Monocyte development is similar to that of neutrophilic maturation because they are both derived from the granulocyte monocyte progenitor. M-CSF (macrophage colony stimulating factor) is the major cytokine responsible for the growth and differentiation of monocytes. Once in the tissue, monocytes differentiate into macrophages, depending on the tissue that the monocytes migrate too, for example, in the lymph nodes they differentiate into dendritic cells, and in the liver, they differentiate into Kupffer cells.

Eosinophils make up 1-3% of the cells in the bone marrow. Eosinophil granules are full of synthesized proteins, cytokines, chemokines, growth factors and cationic proteins. Degranulation can occur in multiple ways; by classic exocytosis, granules move to and fuse with the plasma membrane and the granules secrete into the ECS (Extracellular Space). By compound exocytosis, the granules fuse in the cytoplasm before moving to the plasma membrane. Piecemeal degranulation is when vesicles remove specific proteins from the secondary granules and then migrate to the plasma membrane and then emptying into the ECS. Eosinophils play a role in immune regulation. Eosinophils secrete major basic protein (MBP) which is the cause of mast cell degranulation and cytokine production. Eosinophils are implicated in both type 1 and type 2 immune response, primarily being infectious diseases. Eosinophils are primarily implicated in parasitic infections and are the hallmark characteristic of helminth infections. They help drive antibody production and suppress phagocytosis by secreting arylsufatase which inactivated leukotrienes and secrete antihistamine which counteracts the action of mast cells and basophils.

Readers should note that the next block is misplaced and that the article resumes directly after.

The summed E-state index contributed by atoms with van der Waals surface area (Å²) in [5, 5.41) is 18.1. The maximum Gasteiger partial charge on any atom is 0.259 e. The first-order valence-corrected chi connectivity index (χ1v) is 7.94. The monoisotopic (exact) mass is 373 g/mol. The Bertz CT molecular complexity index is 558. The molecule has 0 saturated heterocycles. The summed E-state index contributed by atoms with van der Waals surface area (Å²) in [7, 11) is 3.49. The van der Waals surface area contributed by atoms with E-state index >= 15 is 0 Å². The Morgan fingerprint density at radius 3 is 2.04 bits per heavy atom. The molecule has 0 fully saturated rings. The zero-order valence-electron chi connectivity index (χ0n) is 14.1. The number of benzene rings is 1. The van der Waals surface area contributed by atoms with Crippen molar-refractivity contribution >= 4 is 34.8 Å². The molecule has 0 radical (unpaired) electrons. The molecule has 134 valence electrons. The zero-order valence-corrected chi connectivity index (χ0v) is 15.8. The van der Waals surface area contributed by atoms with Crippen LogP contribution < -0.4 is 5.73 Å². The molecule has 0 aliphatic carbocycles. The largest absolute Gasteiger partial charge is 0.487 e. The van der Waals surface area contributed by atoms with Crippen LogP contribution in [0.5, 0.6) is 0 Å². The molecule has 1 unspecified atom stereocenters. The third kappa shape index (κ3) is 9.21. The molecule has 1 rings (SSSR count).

Basophils and Mast cells are usually grouped together, although basophils are a true WBC because they mature in the bone marrow and circulate in the blood with granules. Mast cell precursors leave the bone marrow and migrate to a tissue where they mature. Basophils and mast cells have membrane bound IgE on their surface. When activated by an antigen causes degranulation (histamine and heparin, which leads to an inflammation causing vasodilation and edema. They also secrete cytokines that activate B and T cells. Basophils are capable of releasing large quantities of subtype 2 helper T cell cytokines such as IL-4, and IL-13 that regulate the TH2 immune response. Mast cells function in chronic allergic reactions, Basophils are the initiators of allergic inflammation through the release of preformed cytokines. Basophils can play a rule in angiogenesis through the release of VEGF and its receptors.

To recap everything that has been learned with this article; neutrophils are the most abundant leukocyte encountered and play a huge role in the innate immune system. They are often the first to a site of infection or inflammation and use multiple mechanics of phagocytosis to control the situation. Monocytes circulate and settle into a tissue where they become resident macrophages. Macrophages also phagocytize foreign antigens when it comes into contact with the tissue they reside in. Eosinophils are active in infections, particularly of parasitic origin. Eosinophilia is a common finding in helminth infections. Basophils and mast cells work in conjunction with IgE to mediate hypersensitivity allergic reactions. They are the ones to thank for making your nose run.